Obama “Will Veto Any Legislation” Blocking Iran Deal

Barack Obama
President Barack Obama speaks in the East Room of the White House in Washington, Monday, July 13, 2015. President Barack Obama is cutting the prison sentences of 46 convicts as part of a broader effort to make the criminal justice fairer and ease the punishment of those serving more time than their crimes warranted. (AP Photo/Evan Vucci)

At around 7 Tuesday morning, President Obama made a statement to the American people on the landmark nuclear agreement between Iran and Western powers.

The announcement came after non-stop negotiations and includes a compromise between the U.S. and Iran allowing inspectors to press for visits to Iranian military sites, which Iran rejected in previous discussions.

Iran has accepted a plan that would restore all sanctions in 65 days if it violates the terms of the agreement.

“Today after two years of negotiation the United States, together with the international community, has achieved something that decades of animosity has not: a comprehensive long-term deal with Iran that will prevent it from obtaining a nuclear weapon,” the President said from the White House, with Vice President Joe Biden at his side.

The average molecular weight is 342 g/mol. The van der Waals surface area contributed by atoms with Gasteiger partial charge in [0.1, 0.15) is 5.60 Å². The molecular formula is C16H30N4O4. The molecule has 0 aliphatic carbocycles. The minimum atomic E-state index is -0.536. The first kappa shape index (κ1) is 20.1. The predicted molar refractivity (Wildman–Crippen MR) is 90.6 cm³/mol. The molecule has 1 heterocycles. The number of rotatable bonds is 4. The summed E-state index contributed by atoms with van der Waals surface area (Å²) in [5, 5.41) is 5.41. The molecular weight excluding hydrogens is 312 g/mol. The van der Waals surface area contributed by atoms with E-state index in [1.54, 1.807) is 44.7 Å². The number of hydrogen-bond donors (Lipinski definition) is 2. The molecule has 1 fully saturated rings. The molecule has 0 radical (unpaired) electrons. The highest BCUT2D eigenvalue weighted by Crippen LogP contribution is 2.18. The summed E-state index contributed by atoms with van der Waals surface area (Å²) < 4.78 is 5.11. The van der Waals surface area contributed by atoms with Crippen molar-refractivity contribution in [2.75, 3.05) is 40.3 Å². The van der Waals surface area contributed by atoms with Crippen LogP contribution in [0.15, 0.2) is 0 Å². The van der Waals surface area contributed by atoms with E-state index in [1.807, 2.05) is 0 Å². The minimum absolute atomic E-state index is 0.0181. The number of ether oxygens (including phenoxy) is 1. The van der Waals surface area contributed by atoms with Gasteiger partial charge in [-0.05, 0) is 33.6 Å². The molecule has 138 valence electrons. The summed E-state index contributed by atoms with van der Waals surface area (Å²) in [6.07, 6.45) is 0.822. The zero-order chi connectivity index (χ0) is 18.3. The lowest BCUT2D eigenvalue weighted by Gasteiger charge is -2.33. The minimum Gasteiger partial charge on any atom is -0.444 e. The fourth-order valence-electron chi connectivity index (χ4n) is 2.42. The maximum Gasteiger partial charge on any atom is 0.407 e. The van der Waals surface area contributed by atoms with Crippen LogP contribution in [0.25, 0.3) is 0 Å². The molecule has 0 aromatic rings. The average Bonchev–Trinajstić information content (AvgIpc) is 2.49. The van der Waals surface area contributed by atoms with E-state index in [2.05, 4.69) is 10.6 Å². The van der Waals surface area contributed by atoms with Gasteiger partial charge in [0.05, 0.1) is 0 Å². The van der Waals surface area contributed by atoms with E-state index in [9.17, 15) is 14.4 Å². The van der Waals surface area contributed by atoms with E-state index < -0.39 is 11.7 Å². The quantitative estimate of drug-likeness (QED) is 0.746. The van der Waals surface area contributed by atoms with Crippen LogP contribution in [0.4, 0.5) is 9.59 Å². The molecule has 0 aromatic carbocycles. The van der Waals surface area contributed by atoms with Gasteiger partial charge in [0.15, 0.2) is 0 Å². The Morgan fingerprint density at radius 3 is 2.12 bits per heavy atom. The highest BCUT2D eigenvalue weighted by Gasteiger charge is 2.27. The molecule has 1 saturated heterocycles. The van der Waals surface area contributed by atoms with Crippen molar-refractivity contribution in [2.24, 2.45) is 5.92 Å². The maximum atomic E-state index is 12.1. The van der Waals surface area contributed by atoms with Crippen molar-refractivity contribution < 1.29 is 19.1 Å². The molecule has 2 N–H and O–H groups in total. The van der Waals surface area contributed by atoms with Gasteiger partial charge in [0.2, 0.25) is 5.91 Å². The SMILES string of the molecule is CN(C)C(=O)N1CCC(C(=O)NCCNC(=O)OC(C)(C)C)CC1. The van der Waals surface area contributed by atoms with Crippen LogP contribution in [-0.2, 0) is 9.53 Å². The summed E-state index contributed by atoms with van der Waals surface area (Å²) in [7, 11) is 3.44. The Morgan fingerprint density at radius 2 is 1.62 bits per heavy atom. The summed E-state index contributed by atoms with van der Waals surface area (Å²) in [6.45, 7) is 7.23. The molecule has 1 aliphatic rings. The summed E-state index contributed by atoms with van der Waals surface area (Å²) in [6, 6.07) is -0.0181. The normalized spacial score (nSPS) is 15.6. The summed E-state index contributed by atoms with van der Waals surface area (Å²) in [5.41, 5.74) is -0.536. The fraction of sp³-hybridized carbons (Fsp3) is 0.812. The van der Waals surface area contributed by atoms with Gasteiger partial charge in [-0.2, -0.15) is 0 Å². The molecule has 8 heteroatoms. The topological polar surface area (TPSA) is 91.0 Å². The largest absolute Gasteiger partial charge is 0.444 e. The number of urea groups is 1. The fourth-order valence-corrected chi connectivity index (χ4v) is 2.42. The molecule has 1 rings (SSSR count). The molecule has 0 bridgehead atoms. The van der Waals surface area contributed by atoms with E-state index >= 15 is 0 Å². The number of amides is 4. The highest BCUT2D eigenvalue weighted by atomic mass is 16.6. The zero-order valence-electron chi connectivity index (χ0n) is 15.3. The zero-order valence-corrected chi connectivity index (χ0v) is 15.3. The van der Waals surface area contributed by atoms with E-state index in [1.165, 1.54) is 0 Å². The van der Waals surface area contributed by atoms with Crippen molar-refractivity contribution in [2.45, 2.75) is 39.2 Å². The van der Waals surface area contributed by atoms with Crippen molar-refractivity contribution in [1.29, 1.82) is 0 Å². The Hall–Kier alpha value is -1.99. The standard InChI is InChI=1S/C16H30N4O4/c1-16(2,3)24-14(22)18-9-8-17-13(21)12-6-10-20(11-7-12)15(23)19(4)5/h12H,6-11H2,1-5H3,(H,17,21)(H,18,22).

“This deal is not built on trust. It is built on verification,” he added, warning that he would veto any legislation from Congress to scuttle the deal.

Senate Majority Leader Mitch McConnell (R-Kentucky) has already said the President will face an uphill battle convincing Congress to pass the deal.

“This is going to be a very hard sell for the administration,” McConnell said on “Fox News Sunday” when asked about the likelihood of Congress signing off on the agreement.

Israeli Prime Minister Benjamin Netanyahu said Tuesday that an accord with Iran will allow it “to continue to pursue its aggression and terror in the region.”

Meanwhile, Iran’s Foreign Minister praised the work of all officials involved saying, “I believe this is a historic moment. Today could have been the end of hope, but now we are starting a new chapter of hope.”

According to diplomats involved in the talks, a United Nations arms embargo would remain in place for five years and UN missile sanctions would stay in place for eight years.



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